Over at Cato’s Police Misconduct web site, we have selected the worst case for the month of November: The Albuquerque Police Department, (APD) which is now under investigation, once again, for misconduct.
Here’s the background. A few years ago, after numerous complaints from community leaders, the Department of Justice (DOJ) launched an investigation of the APD. In April 2014, the DOJ announced its finding that there was indeed a pattern of excessive force by officers with the APD. Police officials promised to change and improve.
Shortly thereafter, an APD officer shot and killed 19 year old Mary Hawkes. It looks like Hawkes stole a car and the police were trying to catch her. The police said she was a threat and so deadly force was necessary. Hawkes’ family sued the city for excessive force. Prior to trial, lawyers asked to see any police body camera footage from the incident.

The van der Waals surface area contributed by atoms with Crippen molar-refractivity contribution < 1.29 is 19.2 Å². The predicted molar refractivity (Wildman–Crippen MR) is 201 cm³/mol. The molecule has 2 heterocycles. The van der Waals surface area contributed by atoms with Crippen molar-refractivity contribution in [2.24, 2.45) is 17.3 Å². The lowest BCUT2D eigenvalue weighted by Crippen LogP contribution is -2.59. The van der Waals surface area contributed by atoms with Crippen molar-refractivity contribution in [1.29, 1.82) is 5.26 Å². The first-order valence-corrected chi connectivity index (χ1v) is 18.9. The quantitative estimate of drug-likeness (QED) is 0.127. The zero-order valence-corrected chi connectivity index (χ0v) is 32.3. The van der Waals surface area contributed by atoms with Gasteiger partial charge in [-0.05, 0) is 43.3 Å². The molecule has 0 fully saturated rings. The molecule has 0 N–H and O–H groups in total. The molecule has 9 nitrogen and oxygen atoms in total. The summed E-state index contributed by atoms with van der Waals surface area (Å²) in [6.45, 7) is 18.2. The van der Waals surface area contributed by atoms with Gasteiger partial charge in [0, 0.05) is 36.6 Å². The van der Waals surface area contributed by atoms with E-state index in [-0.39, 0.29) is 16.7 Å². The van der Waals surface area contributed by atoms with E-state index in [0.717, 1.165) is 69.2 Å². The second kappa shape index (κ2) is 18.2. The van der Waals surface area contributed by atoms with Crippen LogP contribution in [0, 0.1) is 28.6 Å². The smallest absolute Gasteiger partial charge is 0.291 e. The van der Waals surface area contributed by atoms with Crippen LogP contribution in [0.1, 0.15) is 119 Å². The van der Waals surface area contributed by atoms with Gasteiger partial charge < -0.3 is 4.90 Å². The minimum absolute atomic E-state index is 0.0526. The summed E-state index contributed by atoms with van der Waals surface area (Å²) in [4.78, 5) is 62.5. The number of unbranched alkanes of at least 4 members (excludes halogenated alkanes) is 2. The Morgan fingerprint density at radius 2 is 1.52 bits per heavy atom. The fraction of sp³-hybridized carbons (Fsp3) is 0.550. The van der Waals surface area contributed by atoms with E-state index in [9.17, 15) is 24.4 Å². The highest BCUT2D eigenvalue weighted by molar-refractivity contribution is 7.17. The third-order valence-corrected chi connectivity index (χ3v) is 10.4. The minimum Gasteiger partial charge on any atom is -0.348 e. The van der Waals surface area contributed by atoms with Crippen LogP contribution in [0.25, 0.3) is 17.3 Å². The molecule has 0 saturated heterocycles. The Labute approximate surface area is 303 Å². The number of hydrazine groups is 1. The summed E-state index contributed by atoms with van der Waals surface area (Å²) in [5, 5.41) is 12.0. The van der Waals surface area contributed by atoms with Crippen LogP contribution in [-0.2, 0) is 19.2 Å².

Now we come to the latest news reports of APD misconduct. Reynaldo Chavez was an employee of the City of Albuquerque and his job was handling records requests. Chavez says he was aware that the police department had a peculiar policy regarding police body camera footage. When the footage helped the police, it was released to the public. When the footage hurt the police, such as showing excessive force, the footage was altered or destroyed. In other words, the APD had a policy of tampering with evidence, which is a crime.
Chavez reportedly turned over incriminating body camera footage to the lawyers representing the Hawkes family. Chavez then lost his job and he is now fighting to get his job back because he says he was punished for doing what he was legally supposed to do.
The APD has denied any wrongdoing, but the state attorney general has seen enough to launch yet another investigation into APD practices.